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enforcement of this Court’s orders.

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III.

Plaintiffs’ Proposed Remedies Regarding Internal Investigations Adequately
Address Individual Employees’ Due Process Rights
The IA-related remedies requested by Plaintiffs and the United States adequately

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protect the due process rights of individuals subject to those procedures and are well within

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the Court’s inherent power to issue injunctive relief. See Doc. No. 1684 at 5-10. As an

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initial matter, Defendants’ lengthy argument that MCSO employees have a property interest

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in their jobs is beside the point; no one disputes that the interest exists. The only question is

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what process is due to those employees in new investigations pursuant to the Court’s order.

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A.

Ariz. Rev. Stat. § 38-1101, et seq., does not dictate due process
requirements

Defendants again raise the argument that the statutory scheme set forth in Ariz. Rev.

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Stat. § 38-1101, et seq. limits the authority of the Court to issue IA-related remedies. This

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Court has properly rejected this argument on multiple occasions and for multiple reasons.

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Doc. No. 1684 at 6 n.2. To the extent that Defendants are now arguing that any deviation

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from this state statutory scheme is per se a violation of a deputy’s procedural due process

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rights, they are mistaken. In disciplinary cases, the “root requirement of the Due Process

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Clause [is] that an individual be given an opportunity for a hearing before he is deprived of

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any significant property interest.” Cleveland Bd. of Educ. v. Loudermill, 470 U.S. 532, 542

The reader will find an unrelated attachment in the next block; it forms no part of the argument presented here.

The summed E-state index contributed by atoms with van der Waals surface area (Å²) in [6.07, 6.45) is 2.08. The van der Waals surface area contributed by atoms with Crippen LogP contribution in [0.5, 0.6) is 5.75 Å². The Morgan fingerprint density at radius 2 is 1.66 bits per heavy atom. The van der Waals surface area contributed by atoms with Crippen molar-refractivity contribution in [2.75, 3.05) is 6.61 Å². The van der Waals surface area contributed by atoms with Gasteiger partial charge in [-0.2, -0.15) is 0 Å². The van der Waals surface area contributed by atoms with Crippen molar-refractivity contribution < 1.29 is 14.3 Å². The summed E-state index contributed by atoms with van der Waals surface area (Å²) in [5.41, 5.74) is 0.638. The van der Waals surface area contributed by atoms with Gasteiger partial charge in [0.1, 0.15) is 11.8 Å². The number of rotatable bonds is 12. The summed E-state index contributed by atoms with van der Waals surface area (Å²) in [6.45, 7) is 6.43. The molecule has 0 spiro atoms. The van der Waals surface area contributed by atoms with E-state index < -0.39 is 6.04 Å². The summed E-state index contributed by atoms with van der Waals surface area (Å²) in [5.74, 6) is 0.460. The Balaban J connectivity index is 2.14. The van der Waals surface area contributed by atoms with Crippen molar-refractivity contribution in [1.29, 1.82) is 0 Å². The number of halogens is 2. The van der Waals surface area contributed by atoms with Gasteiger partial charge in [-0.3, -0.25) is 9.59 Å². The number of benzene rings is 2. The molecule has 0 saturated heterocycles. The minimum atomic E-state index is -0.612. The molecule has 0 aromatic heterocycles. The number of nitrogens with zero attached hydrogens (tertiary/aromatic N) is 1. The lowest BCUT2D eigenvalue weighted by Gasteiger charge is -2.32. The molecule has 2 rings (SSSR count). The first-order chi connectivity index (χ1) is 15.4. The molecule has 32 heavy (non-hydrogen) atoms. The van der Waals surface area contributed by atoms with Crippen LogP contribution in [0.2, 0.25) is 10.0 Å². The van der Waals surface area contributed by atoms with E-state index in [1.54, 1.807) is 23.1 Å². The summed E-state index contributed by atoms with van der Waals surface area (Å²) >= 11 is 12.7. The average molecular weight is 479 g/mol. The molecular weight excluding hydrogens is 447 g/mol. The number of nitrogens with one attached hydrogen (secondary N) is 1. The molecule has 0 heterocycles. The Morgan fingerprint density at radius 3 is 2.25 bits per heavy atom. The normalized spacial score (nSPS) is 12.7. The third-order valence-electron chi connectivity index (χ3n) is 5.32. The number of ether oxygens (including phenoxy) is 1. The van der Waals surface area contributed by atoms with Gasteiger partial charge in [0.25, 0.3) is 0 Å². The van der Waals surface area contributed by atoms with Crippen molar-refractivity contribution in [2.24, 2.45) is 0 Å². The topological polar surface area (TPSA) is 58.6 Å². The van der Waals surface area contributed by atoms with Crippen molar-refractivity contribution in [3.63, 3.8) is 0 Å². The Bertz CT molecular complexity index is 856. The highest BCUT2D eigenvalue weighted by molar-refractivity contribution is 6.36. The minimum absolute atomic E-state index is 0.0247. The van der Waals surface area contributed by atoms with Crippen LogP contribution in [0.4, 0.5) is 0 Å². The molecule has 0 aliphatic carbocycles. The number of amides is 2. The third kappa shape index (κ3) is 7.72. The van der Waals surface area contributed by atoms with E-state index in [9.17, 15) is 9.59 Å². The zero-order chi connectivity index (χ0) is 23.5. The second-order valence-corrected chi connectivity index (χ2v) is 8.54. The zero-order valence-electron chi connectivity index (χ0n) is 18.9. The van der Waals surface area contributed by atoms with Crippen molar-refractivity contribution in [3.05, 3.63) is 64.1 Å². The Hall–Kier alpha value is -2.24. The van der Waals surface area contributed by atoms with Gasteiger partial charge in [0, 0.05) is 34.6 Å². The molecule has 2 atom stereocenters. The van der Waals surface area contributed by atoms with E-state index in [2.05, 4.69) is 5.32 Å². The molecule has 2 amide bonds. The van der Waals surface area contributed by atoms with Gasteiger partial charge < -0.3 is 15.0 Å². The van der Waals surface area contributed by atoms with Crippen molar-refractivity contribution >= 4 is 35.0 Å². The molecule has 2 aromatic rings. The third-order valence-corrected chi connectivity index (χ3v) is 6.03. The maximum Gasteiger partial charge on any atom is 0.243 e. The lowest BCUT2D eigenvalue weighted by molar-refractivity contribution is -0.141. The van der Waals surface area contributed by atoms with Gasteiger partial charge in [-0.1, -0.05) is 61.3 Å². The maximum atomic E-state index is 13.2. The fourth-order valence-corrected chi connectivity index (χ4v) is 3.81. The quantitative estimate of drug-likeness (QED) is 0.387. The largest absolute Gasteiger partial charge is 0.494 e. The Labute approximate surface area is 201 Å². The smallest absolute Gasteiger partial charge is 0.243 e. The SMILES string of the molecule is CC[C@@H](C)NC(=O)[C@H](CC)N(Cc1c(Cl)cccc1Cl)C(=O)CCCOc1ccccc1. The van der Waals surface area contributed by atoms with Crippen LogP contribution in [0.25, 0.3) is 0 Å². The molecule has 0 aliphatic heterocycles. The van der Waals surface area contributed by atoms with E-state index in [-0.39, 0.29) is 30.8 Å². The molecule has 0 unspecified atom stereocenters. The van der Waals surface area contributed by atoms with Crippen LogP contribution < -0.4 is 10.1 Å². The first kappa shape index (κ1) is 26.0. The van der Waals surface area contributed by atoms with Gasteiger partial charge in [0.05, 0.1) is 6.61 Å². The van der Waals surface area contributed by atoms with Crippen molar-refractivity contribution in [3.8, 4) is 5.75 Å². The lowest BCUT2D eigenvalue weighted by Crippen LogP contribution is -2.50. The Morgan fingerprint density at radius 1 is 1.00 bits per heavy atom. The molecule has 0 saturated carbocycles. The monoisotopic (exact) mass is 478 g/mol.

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(1985) (internal quotations omitted). Here, MCSO deputies subject to new investigations by

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the Monitor (or another authority, if appointed) will have a full opportunity to participate and

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to respond to the charges against them, just as they would if MCSO were conducting the

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investigation. This is more than adequate under Loudermill. Id. at 546.

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Numerous courts have held that a failure to follow state disciplinary processes does

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not constitute a violation the Due Process Clause. While state law can inform whether there

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exists a property interest subject to constitutional protections, what process is due to protect

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such an interest is a matter of federal law. See Loudermill, 470 U.S. 538-41; Mathews v.

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Eldridge, 424 U.S. 319, 334-35 (1976); Voight v. Savell, 70 F.3d 1552, 1563 (9th Cir. 1995)

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(failure to follow state law disciplinary procedures did not violate Due Process Clause);

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Whalen v. Mass. Trial Court, 397 F.3d 19, 22 n.2 (1st Cir. 2005) (“[A] plaintiff is not

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necessarily entitled, as a matter of federal due process, to all of the procedures provided by